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Notice Rights

In accordance with the Employment Rights Act 1996 employees are entitled to be given at least the minimum notice of termination. The actual amount for any particular employee under the statutory provisions depends on their actual length of service with the employer. The entitlements currently are as follows:-

a) After one month service – one week notice

b) Up to 2 years service – two weeks notice

c) Then an extra weeks’ notice for each extra year of service, up to a maximum of 12 weeks notice.

However, it is vital that employers understand that the statutory entitlements are Minimum entitlements. The actual entitlement for a particular employee will depend on other factors too.

  1. The most important factor is the notice stated in the written contract of employment (which must at least provide for the statutory entitlement).

In the absence of a written contractual provision the entitlement will be to “reasonable” notice. The actual amount which is “reasonable” may vary from business to business; it may be affected by a national or local trade custom and practice, it may be affected by a particular practice within the employer’s own business.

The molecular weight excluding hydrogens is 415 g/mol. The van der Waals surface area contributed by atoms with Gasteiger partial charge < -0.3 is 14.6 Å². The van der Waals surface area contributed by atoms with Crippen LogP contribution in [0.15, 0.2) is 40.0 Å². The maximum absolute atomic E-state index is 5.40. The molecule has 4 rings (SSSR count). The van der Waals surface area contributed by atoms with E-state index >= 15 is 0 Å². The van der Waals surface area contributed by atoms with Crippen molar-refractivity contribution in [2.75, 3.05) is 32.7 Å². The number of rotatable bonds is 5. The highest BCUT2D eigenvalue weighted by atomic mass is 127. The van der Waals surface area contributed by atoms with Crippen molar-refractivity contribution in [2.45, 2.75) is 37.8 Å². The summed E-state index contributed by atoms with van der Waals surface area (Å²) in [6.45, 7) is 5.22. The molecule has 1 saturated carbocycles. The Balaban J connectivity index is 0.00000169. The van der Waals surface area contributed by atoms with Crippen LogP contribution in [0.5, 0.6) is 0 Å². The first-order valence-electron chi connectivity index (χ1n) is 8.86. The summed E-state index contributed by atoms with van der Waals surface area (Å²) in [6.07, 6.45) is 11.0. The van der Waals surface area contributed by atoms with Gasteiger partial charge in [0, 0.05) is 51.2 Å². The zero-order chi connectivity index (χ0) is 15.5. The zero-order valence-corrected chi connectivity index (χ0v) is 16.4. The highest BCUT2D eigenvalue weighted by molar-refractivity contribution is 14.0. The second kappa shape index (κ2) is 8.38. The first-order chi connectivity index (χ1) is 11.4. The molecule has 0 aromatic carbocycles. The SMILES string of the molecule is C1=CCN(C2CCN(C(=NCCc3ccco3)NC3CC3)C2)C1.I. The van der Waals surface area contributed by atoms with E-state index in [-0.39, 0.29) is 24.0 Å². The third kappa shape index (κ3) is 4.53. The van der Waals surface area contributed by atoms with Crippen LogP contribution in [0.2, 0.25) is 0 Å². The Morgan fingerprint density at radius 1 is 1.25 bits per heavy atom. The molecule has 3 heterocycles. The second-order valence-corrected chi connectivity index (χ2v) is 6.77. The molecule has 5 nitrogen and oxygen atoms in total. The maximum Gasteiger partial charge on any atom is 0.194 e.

An employee is entitled to either work the notice period, or be paid in lieu of the notice period. The true contractual value of the pay in lieu will include any holiday entitlement and other benefits that would accrue in the notice period. Sometimes employers will not want staff to be at work during a notice period, particularly if it is a long notice period, or if they are concerned about an individual being demotivated during a notice period, or they are worried about that person misusing confidential information during the notice period. In such cases employers should consider sending that person on garden leave through all or part of their notice period. This would involve paying full salary & benefits for the period of notice, but that person would be away from the work place.


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